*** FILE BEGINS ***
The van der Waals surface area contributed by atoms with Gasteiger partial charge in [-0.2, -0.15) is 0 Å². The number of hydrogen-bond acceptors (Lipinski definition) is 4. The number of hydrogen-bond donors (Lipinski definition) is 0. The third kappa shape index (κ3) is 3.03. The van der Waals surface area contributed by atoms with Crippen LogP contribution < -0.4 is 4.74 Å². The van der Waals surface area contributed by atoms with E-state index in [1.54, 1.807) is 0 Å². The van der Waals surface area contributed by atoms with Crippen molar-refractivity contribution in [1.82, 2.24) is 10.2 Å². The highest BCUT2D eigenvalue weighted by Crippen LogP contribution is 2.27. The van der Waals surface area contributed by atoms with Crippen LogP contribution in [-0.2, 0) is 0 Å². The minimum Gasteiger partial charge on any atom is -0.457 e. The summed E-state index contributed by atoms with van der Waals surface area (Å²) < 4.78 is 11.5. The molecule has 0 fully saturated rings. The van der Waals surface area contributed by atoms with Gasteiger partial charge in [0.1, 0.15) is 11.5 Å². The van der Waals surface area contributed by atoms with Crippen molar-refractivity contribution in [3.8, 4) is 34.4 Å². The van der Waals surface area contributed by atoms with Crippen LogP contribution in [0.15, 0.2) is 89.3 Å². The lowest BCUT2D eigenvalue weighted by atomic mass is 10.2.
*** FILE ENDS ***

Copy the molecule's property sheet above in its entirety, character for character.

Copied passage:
The van der Waals surface area contributed by atoms with Gasteiger partial charge in [-0.2, -0.15) is 0 Å². The number of hydrogen-bond acceptors (Lipinski definition) is 4. The number of hydrogen-bond donors (Lipinski definition) is 0. The third kappa shape index (κ3) is 3.03. The van der Waals surface area contributed by atoms with Crippen LogP contribution < -0.4 is 4.74 Å². The van der Waals surface area contributed by atoms with E-state index in [1.54, 1.807) is 0 Å². The van der Waals surface area contributed by atoms with Crippen molar-refractivity contribution in [1.82, 2.24) is 10.2 Å². The highest BCUT2D eigenvalue weighted by Crippen LogP contribution is 2.27. The van der Waals surface area contributed by atoms with Crippen LogP contribution in [-0.2, 0) is 0 Å². The minimum Gasteiger partial charge on any atom is -0.457 e. The summed E-state index contributed by atoms with van der Waals surface area (Å²) < 4.78 is 11.5. The molecule has 0 fully saturated rings. The van der Waals surface area contributed by atoms with Gasteiger partial charge in [0.1, 0.15) is 11.5 Å². The van der Waals surface area contributed by atoms with Crippen molar-refractivity contribution in [3.8, 4) is 34.4 Å². The van der Waals surface area contributed by atoms with Crippen LogP contribution in [0.15, 0.2) is 89.3 Å². The lowest BCUT2D eigenvalue weighted by atomic mass is 10.2.